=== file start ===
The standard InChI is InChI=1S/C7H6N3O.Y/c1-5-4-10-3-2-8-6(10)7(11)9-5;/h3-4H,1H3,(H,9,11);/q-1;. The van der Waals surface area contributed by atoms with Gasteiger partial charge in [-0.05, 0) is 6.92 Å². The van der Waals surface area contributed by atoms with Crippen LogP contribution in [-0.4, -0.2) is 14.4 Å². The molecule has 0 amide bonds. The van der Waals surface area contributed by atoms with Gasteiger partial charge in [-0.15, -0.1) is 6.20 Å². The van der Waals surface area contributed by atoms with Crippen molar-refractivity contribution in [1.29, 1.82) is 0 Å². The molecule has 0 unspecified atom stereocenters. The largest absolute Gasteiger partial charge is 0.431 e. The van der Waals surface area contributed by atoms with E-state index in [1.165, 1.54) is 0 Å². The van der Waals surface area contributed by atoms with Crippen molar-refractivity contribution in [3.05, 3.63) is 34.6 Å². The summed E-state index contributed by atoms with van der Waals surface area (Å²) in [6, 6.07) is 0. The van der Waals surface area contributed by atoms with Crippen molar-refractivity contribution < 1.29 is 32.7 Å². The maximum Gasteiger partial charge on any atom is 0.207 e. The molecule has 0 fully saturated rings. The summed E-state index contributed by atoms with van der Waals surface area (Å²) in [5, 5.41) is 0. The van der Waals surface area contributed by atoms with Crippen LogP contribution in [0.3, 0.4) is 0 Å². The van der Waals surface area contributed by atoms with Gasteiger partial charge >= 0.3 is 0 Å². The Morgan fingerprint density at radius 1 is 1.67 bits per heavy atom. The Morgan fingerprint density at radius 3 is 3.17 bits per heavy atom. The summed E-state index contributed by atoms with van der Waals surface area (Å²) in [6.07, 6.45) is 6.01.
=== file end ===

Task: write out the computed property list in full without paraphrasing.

The standard InChI is InChI=1S/C7H6N3O.Y/c1-5-4-10-3-2-8-6(10)7(11)9-5;/h3-4H,1H3,(H,9,11);/q-1;. The van der Waals surface area contributed by atoms with Gasteiger partial charge in [-0.05, 0) is 6.92 Å². The van der Waals surface area contributed by atoms with Crippen LogP contribution in [-0.4, -0.2) is 14.4 Å². The molecule has 0 amide bonds. The van der Waals surface area contributed by atoms with Gasteiger partial charge in [-0.15, -0.1) is 6.20 Å². The van der Waals surface area contributed by atoms with Crippen molar-refractivity contribution in [1.29, 1.82) is 0 Å². The molecule has 0 unspecified atom stereocenters. The largest absolute Gasteiger partial charge is 0.431 e. The van der Waals surface area contributed by atoms with E-state index in [1.165, 1.54) is 0 Å². The van der Waals surface area contributed by atoms with Crippen molar-refractivity contribution in [3.05, 3.63) is 34.6 Å². The summed E-state index contributed by atoms with van der Waals surface area (Å²) in [6, 6.07) is 0. The van der Waals surface area contributed by atoms with Crippen molar-refractivity contribution < 1.29 is 32.7 Å². The maximum Gasteiger partial charge on any atom is 0.207 e. The molecule has 0 fully saturated rings. The summed E-state index contributed by atoms with van der Waals surface area (Å²) in [5, 5.41) is 0. The van der Waals surface area contributed by atoms with Crippen LogP contribution in [0.3, 0.4) is 0 Å². The van der Waals surface area contributed by atoms with Gasteiger partial charge >= 0.3 is 0 Å². The Morgan fingerprint density at radius 1 is 1.67 bits per heavy atom. The Morgan fingerprint density at radius 3 is 3.17 bits per heavy atom. The summed E-state index contributed by atoms with van der Waals surface area (Å²) in [6.07, 6.45) is 6.01.